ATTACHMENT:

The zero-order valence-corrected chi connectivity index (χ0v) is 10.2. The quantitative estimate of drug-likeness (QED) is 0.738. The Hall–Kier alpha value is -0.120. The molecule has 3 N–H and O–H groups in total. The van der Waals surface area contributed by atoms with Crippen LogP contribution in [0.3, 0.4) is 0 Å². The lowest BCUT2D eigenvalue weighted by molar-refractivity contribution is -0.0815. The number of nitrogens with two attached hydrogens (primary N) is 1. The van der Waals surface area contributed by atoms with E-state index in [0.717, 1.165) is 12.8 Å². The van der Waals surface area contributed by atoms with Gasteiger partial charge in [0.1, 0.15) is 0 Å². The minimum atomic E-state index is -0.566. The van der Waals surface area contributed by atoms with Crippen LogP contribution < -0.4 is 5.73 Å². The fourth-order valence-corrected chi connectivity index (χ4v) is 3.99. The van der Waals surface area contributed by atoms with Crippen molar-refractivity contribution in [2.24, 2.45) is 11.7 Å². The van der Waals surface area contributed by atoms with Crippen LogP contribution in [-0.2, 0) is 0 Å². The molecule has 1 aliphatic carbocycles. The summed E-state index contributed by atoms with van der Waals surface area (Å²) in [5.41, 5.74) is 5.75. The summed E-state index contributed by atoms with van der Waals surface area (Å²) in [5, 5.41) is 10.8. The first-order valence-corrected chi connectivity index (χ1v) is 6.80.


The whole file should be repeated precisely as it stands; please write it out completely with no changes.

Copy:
The zero-order valence-corrected chi connectivity index (χ0v) is 10.2. The quantitative estimate of drug-likeness (QED) is 0.738. The Hall–Kier alpha value is -0.120. The molecule has 3 N–H and O–H groups in total. The van der Waals surface area contributed by atoms with Crippen LogP contribution in [0.3, 0.4) is 0 Å². The lowest BCUT2D eigenvalue weighted by molar-refractivity contribution is -0.0815. The number of nitrogens with two attached hydrogens (primary N) is 1. The van der Waals surface area contributed by atoms with E-state index in [0.717, 1.165) is 12.8 Å². The van der Waals surface area contributed by atoms with Gasteiger partial charge in [0.1, 0.15) is 0 Å². The minimum atomic E-state index is -0.566. The van der Waals surface area contributed by atoms with Crippen LogP contribution < -0.4 is 5.73 Å². The fourth-order valence-corrected chi connectivity index (χ4v) is 3.99. The van der Waals surface area contributed by atoms with Crippen molar-refractivity contribution in [2.24, 2.45) is 11.7 Å². The van der Waals surface area contributed by atoms with Crippen LogP contribution in [-0.2, 0) is 0 Å². The molecule has 1 aliphatic carbocycles. The summed E-state index contributed by atoms with van der Waals surface area (Å²) in [5.41, 5.74) is 5.75. The summed E-state index contributed by atoms with van der Waals surface area (Å²) in [5, 5.41) is 10.8. The first-order valence-corrected chi connectivity index (χ1v) is 6.80.